Fee not option for ESS

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Education students won’t pay Queen’s Centre fee, SGPS says

Jeff Welsh, Society of Graduate and Professional Students president, says he thinks the AMS will make up its budget shortfall with increased undergraduate student enrollment.
Jeff Welsh, Society of Graduate and Professional Students president, says he thinks the AMS will make up its budget shortfall with increased undergraduate student enrollment.

The Society of Graduate and Professional Students (SGPS) won’t make the Education Students’ Society (ESS) fork over its Queen’s Centre fee to the AMS.

The ESS, which represents education students who have normally already completed an undergraduate degree, voted in January to leave the AMS and join the SGPS.

The AMS signed a memorandum of understanding with the University in December 2005 pledging $25.5 million in student fees to the Queen’s Centre.

The SGPS didn’t sign an agreement with the University to contribute capital funds to the project.

SGPS President Jeff Welsh said the SGPS made a one-time payment of $26,901 in early 2009 from its reserve funds to the services that would have received fees from ESS members to prevent them from having a budget shortfall because of the ESS’s sudden departure mid-year. Welsh said the money was distributed to all of the services the ESS students would have contributed to as AMS members, with the exception of the Queen’s Centre fund.

There are about 700 education students, he said.

“No one wanted to see those services suffer,” he said.

Welsh said the SGPS met with the AMS after the ESS referendum to discuss fee settlement options.

“Given that, by far, the biggest difference between students for AMS members and student fees for SGPS members was that Queen’s Centre fee, the AMS raised the issue about whether or not the ESS members would continue paying that.”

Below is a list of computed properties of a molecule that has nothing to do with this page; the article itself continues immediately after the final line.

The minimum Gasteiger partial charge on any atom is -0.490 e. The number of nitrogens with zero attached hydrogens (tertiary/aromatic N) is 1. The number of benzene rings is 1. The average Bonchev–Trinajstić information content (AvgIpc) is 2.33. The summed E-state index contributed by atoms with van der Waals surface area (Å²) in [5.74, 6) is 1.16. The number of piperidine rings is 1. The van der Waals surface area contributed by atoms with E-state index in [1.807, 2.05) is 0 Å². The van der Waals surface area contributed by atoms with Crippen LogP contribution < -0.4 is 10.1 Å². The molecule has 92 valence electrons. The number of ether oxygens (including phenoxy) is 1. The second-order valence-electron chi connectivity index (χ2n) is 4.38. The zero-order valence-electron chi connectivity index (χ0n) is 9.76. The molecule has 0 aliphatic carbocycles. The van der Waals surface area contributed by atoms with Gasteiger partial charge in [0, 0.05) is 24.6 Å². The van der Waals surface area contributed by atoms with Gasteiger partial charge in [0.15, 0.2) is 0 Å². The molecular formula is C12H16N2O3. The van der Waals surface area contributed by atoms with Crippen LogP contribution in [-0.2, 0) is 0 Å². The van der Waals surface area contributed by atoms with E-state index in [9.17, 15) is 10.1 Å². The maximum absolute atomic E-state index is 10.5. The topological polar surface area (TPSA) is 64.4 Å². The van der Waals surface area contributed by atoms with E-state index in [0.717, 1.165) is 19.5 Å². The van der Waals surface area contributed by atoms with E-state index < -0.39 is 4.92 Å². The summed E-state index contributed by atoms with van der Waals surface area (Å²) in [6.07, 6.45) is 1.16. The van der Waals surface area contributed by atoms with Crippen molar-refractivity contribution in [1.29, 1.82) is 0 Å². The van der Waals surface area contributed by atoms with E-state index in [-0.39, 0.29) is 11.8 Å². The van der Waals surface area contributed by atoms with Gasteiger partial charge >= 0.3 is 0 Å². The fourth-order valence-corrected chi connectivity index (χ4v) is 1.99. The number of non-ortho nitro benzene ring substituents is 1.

Welsh said he doesn’t think it’s fair for some of the SGPS members to continue paying fees to another student society. “From the SGPS perspective, the general principle is that members of one student society pay that student society’s fees.”

Welsh said he thinks the AMS will make up for the loss of the education students’ Queen’s Centre contributions in part through increases in enrollment, an observation he made based on the Registrar’s Office projections.

“The AMS membership has been growing, enrollments have been growing,” he said. “So the number of students available over the full period of time of payment of this fee will, in fact, be larger by the end of that period than it was at the beginning.” The Registrar’s Office reports the planned undergraduate enrollment for 2009 is 3,597 compared to 3,492 students in 2005.

AMS President Michael Ceci said he thinks the ESS should fulfill its Queen’s Centre fee commitment to the AMS.

“Changing umbrella student government membership from the AMS to the SGPS cannot obviate the ESS’s clear ethical and legally binding responsibility to fulfill this financial obligation, the establishment of which had their full consent as a member society of the AMS at the time the contribution was approved by the AMS Annual General Meeting.”

AMS members pay $71 each year in fees towards the Queen’s Centre, which will be increased to $141 next year once the Centre is expected to be fully operational. The fee will remain at $141 until the $25.5 million commitment is met, he said.

If ESS members don’t pay the fees, the AMS Queen’s Centre fund could lose up to $100,000 at a rate of $141 per student each year.

When asked what the AMS plans to do if the ESS doesn’t pay the fee, Ceci said he won’t speculate on the question because the issue is still being discussed.

“It’s all hypothetical because it’s certainly still an aspect of our disagreement with the ESS.”

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